Date: Fri, 23 Jan 1998 15:22:37 -0500


Subject: On the beam

Denis Anson danson[AT SYMBOL GOES HERE]MISERI.EDU writes

On Wednesday, January 21, 1998 12:35 AM, Bapopik [SMTP:Bapopik[AT SYMBOL GOES HERE]AOL.COM] wrote:

Perhaps "on the level" is related to "on the beam"--a seafaring term. If a

ship's not "on the level" it's a titanic disaster.

More properly, on the beam means directly to the right or left (port or starboard) as opposed to

off the bow or the stern.

Few sailing ships, however, were ever on the level. When under sail, the ship would heal over to

the leeward side, and

might have one rail almost in the water, with the other in the air.

The _American Heritage Dict. of the Eng. Lang._, 3rd edn., says:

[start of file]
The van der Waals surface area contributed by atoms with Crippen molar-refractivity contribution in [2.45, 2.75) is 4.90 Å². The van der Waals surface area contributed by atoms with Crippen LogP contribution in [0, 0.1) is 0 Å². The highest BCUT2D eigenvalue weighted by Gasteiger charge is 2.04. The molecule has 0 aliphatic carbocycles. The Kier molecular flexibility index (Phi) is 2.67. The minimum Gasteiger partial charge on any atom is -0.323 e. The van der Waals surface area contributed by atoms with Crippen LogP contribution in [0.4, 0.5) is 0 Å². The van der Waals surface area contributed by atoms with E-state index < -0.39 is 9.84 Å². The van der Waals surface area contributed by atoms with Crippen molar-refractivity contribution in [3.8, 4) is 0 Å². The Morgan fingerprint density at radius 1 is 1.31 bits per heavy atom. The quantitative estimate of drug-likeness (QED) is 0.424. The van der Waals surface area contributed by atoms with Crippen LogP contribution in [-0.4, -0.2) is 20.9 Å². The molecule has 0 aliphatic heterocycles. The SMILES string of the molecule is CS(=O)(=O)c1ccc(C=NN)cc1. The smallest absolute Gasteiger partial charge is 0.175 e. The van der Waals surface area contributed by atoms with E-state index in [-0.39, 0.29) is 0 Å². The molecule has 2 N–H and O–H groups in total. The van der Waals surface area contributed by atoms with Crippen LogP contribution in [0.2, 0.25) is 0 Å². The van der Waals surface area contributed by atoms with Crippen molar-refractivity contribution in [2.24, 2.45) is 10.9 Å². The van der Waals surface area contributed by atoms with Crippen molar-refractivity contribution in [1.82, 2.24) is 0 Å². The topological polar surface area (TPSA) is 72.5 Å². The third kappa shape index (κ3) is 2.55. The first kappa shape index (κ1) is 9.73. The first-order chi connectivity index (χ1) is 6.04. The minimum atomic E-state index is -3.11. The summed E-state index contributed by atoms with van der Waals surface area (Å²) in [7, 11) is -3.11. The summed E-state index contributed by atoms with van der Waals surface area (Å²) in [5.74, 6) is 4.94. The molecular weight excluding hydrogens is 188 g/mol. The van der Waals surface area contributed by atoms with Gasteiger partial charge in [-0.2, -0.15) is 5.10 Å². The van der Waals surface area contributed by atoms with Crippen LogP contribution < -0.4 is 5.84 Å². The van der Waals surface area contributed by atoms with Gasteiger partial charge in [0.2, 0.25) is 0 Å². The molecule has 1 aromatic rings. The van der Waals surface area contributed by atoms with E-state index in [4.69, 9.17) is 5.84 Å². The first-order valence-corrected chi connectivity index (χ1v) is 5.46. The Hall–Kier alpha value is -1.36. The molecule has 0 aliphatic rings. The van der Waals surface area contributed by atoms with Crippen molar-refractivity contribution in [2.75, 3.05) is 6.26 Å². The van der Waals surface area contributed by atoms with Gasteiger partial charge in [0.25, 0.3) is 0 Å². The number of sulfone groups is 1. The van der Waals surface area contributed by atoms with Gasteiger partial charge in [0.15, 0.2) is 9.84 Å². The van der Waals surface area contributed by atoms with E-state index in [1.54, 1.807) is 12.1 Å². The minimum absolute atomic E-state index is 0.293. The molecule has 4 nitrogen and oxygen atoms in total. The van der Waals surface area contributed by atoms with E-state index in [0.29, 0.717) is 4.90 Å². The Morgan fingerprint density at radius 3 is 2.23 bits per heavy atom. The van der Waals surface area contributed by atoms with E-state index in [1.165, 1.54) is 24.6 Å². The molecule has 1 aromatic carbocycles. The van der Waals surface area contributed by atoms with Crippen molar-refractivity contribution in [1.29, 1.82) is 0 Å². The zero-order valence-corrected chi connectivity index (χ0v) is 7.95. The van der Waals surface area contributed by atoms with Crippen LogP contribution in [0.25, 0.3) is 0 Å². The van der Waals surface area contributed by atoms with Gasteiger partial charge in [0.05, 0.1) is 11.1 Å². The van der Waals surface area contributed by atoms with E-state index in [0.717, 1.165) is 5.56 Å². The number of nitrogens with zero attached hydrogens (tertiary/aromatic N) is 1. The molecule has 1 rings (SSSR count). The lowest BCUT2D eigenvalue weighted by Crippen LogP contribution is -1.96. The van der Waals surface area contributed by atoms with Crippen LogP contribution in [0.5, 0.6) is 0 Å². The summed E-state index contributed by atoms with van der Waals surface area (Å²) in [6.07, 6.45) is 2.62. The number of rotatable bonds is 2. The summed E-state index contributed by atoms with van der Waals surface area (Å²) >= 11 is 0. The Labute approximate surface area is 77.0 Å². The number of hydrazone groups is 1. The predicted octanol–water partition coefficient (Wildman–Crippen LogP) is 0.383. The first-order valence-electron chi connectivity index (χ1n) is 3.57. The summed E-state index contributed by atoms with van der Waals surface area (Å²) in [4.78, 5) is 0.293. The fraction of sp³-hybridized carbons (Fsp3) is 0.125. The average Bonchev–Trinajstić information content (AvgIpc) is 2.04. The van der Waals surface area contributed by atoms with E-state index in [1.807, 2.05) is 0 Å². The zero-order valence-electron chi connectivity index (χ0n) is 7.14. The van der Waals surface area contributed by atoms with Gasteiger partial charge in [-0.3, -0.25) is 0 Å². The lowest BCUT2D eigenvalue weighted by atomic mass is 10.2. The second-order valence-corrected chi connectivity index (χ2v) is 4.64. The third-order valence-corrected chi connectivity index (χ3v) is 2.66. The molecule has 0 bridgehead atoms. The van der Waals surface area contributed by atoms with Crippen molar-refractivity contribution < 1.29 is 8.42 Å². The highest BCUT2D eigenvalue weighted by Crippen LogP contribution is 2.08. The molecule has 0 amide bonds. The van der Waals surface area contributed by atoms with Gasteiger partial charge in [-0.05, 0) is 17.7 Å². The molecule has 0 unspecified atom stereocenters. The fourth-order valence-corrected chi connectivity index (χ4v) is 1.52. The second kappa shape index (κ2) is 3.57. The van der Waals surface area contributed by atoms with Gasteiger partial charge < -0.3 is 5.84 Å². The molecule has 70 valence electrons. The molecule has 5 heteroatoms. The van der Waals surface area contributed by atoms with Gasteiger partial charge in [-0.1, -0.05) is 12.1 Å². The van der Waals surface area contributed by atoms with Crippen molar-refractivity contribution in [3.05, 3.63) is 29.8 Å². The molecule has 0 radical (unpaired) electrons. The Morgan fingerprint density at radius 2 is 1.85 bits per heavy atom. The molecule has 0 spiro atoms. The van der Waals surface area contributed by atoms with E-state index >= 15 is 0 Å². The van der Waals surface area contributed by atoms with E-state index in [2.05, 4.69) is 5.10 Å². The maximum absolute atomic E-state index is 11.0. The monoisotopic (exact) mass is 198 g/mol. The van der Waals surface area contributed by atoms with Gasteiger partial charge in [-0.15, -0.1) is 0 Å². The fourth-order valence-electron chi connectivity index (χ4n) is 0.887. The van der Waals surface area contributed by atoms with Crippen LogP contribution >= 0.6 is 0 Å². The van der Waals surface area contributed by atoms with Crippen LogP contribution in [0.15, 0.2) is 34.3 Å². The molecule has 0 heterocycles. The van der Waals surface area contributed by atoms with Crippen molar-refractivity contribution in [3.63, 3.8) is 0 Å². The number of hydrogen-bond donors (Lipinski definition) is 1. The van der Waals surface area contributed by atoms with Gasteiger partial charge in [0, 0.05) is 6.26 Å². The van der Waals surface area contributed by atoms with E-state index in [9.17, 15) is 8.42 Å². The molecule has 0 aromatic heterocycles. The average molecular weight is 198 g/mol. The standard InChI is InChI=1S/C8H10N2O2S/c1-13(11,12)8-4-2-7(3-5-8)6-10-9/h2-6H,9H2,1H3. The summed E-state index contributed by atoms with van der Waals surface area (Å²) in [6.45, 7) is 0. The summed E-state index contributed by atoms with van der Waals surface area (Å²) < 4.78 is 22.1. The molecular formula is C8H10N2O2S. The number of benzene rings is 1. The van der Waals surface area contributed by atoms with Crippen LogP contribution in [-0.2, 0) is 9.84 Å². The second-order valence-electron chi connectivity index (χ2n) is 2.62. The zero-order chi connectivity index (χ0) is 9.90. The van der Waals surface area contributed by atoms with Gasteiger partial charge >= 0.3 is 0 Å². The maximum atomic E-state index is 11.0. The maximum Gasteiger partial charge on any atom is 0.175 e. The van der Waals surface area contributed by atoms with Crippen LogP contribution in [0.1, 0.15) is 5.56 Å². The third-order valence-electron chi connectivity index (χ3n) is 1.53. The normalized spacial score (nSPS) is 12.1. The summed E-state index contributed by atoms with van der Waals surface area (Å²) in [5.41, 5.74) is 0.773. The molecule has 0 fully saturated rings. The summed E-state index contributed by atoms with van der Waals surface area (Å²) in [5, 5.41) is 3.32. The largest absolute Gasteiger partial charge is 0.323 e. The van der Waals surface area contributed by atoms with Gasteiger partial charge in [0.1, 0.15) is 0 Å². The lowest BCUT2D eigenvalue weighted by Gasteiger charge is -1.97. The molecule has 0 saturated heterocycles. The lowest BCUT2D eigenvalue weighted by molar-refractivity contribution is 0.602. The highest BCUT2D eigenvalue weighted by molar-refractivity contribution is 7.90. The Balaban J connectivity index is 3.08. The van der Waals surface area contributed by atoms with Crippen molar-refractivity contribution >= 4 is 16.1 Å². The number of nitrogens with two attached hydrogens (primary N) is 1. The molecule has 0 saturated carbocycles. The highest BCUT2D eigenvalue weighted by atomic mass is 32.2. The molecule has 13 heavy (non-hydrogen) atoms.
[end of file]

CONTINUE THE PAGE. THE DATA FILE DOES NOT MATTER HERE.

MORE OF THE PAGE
1. Following a radio beam. Used of aircraft.

2. On the right track; operating correctly.

The origin in #1 is more in accord with the general usage (#2) than the nautical origin is. Besides,

isn't that usually "on

the port beam" or "on the starboard beam"?

BTW, isn't it also "heel over", not (for ships) "heal over"?

-- Dr. Whom: Consulting Linguist, Grammarian,

Orthoepist, and Philological Busybody

a.k.a. Mark A. Mandel